What preliminary steps can a business take to pass leadership on to potential successors?
If you want to set up a succession plan for your business, you may want to start by conducting a thorough financial assessment of the business, including its debts, assets, and profitability. Compiling a complete picture of the company's value can help you better understand your options. You may also want to think about both your personal and business goals.
It can be tough for business owners to separate their personal goals from the goals of their business. Doing so, however, can help you plan the right time for both you and your business to transfer leadership. Your personal goals might include expectations for retirement, your family, health insurance, and taxes. You may also want to see the business continue to grow, or you may want to stay involved, after you pass on the leadership or get acquired.
What other steps can a business take to prepare for succession?
After deciding on what you would like to happen, making a succession plan can help businesses create a path for future success. Succession plans may also span multiple years to ensure tax efficiency as the business passes to the next generation. This is a reason to start a plan early. Even if it changes later on, or dates get pushed back, a succession plan can also provide protection in case of an emergency.
To prepare for transferring ownership or leadership of your business to a family member or as part of a sale, it can often help to:
- Incorporate or form a limited liability company.
- Transfer assets, such as equipment or trademarks, to the business.
- Transfer real property to the business.
- Appoint a Power of Attorney.
- Train the new leadership.
- Discuss your plan with professional advisors.
A lawyer may help you understand the various options, and their associated risks and outcomes. A financial advisor can help you understand what to expect from a tax planning and retirement perspective. They may also be able to help prepare a budget to paint a picture of the transition's total cost.
When is the right time to start a succession plan?
There are two reasons why it is almost never too early to start planning for succession: First, transitions are not always planned. Even in the unfortunate event of a death, incapacitation, or divorce, many small business owners will want to make sure their business keeps running. Second, a good succession plan can be amended as circumstances change and aspects of the business shift. While objectives may change, a solid succession plan is a foundation for success.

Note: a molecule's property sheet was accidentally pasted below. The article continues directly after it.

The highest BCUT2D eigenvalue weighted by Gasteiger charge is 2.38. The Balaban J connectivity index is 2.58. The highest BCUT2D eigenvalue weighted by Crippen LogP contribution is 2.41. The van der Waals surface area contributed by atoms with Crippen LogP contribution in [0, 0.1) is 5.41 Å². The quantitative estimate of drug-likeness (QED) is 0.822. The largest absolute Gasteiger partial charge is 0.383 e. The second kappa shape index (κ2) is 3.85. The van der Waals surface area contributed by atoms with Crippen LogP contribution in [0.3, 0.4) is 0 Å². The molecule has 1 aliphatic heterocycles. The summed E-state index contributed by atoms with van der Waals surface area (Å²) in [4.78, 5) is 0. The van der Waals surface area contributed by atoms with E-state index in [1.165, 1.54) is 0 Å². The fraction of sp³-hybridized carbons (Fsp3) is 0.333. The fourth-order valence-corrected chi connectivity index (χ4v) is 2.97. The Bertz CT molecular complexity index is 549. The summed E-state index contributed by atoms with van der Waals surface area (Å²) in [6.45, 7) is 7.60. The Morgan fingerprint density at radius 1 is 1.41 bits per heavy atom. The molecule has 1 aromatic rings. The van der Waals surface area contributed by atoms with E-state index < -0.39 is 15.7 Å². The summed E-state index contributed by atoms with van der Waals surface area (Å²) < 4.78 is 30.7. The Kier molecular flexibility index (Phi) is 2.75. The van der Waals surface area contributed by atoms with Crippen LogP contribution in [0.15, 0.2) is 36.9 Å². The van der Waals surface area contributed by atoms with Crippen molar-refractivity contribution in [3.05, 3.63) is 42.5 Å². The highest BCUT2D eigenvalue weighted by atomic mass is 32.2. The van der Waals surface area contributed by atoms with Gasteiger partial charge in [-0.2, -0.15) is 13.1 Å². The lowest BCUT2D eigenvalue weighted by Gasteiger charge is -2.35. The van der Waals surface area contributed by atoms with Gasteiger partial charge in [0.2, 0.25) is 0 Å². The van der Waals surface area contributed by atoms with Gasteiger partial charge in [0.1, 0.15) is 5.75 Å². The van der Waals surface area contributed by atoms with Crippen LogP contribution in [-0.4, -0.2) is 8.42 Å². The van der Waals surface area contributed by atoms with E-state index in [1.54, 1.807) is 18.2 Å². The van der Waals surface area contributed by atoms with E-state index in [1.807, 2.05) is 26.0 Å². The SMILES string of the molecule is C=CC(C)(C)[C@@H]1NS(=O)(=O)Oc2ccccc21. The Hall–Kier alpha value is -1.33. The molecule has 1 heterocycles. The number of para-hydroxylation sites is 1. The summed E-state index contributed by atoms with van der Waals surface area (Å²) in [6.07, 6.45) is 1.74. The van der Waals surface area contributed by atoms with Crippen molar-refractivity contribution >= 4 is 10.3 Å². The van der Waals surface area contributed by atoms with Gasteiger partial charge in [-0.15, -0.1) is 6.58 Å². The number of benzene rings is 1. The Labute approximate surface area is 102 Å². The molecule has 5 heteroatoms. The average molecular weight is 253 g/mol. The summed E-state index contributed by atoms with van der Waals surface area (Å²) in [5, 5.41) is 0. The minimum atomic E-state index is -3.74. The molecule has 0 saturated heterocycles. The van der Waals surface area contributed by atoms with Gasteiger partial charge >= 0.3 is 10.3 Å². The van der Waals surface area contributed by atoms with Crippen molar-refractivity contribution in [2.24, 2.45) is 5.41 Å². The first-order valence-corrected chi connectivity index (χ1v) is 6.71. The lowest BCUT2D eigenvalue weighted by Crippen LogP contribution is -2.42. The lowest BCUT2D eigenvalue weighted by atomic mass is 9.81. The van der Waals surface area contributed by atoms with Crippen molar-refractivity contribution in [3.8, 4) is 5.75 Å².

As part of your proactive succession planning, you may identify and train future leaders as well. Guiding key employees, family, or friends into future executive responsibilities helps employees experience a smooth transition. It also gives you peace of mind knowing your business is in good hands when the time comes.
An attorney or financial advisor may help with asset transfers to avoid unnecessary tax penalties. You always have the option to work with a lawyer to ensure you effectively plan for the transition.
What decisions help provide a smooth transition?
There are many decisions that may help make it a smooth transition of leadership when your business changes hands.
First, consider who you trust to hold key positions within the business. If you notice a gap, it may be a good time to hire or train someone to step into a role. You may craft a plan to protect your existing team members, and you can bargain for employee retention in a Buy-Sell Agreement if you choose to sell. You can also retain or include intellectual property like copyrights, trademarks, or patents as part of the sale.
A Buy-Sell Agreement protects your company from future problems if you, as the business owner, want to sell. This document outlines who can purchase your interest, its price, and what happens with your part of the business when you depart the organization.
As part of a proactive plan to sell your business, certain pieces of information may help identify a fair sale price. If certain assets are no longer used, you might consider selling them before marketing your business for sale. When everything is in order, you can conduct a business valuation.
The basic steps of conducting a business valuation can often be more complex than simply adding up what everything is worth. For example, assets may be valued at fair market value, liquidation value, or investment value. Debts, existing contracts, accounts payable, and accounts receivables, and other liabilities, can add additional complexity to figuring out the value. It can often be worthwhile to get outside help with creating your valuation.
Can I change my succession plan?
Succession plans can be changed. The process is relatively simple for small businesses. If you have a board of directors, you may still change your succession plan even if your board has already approved the original plan. If your business has already begun a transition to new ownership, you may wish to consult your Corporate Bylaws on your ability to make decisions at that point in the process. A careful selection of your successors can help ensure a smooth and cooperative process if changes are wanted later, even unexpectedly.
Business succession is an intensive process, but careful planning can minimize complications. When you take the time to think through your goals for the succession process, you can ensure that the transition benefits both the company as a whole and yourself.
If you have more questions about making a succession plan, or preparing your business for your retirement or the next generation, reach out to a Rocket Lawyer network attorney for affordable legal advice.
This article contains general legal information and does not contain legal advice. Rocket Lawyer is not a law firm or a substitute for an attorney or law firm. The law is complex and changes often. For legal advice, please ask a lawyer.